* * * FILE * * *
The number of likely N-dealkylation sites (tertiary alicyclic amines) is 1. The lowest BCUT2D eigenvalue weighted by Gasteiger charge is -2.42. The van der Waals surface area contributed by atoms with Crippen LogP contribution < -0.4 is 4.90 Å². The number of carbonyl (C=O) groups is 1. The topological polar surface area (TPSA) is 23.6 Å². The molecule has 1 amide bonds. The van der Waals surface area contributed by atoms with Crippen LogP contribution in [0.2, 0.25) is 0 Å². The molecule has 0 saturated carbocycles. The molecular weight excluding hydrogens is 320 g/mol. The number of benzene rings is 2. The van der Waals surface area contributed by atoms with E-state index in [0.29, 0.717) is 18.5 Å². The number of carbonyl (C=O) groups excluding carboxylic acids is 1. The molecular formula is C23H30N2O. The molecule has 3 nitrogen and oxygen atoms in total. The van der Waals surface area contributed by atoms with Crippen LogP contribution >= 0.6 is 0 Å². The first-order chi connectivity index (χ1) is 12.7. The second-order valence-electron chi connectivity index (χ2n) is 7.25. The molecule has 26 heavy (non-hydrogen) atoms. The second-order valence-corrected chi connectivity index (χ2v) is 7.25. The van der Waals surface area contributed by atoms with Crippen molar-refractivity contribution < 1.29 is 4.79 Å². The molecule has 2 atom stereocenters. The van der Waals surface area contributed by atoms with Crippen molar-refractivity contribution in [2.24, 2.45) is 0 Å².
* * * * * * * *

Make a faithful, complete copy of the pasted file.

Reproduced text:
The number of likely N-dealkylation sites (tertiary alicyclic amines) is 1. The lowest BCUT2D eigenvalue weighted by Gasteiger charge is -2.42. The van der Waals surface area contributed by atoms with Crippen LogP contribution < -0.4 is 4.90 Å². The number of carbonyl (C=O) groups is 1. The topological polar surface area (TPSA) is 23.6 Å². The molecule has 1 amide bonds. The van der Waals surface area contributed by atoms with Crippen LogP contribution in [0.2, 0.25) is 0 Å². The molecule has 0 saturated carbocycles. The molecular weight excluding hydrogens is 320 g/mol. The number of benzene rings is 2. The van der Waals surface area contributed by atoms with E-state index in [0.29, 0.717) is 18.5 Å². The number of carbonyl (C=O) groups excluding carboxylic acids is 1. The molecular formula is C23H30N2O. The molecule has 3 nitrogen and oxygen atoms in total. The van der Waals surface area contributed by atoms with Crippen LogP contribution >= 0.6 is 0 Å². The first-order chi connectivity index (χ1) is 12.7. The second-order valence-electron chi connectivity index (χ2n) is 7.25. The molecule has 26 heavy (non-hydrogen) atoms. The second-order valence-corrected chi connectivity index (χ2v) is 7.25. The van der Waals surface area contributed by atoms with Crippen molar-refractivity contribution < 1.29 is 4.79 Å². The molecule has 2 atom stereocenters. The van der Waals surface area contributed by atoms with Crippen molar-refractivity contribution in [2.24, 2.45) is 0 Å².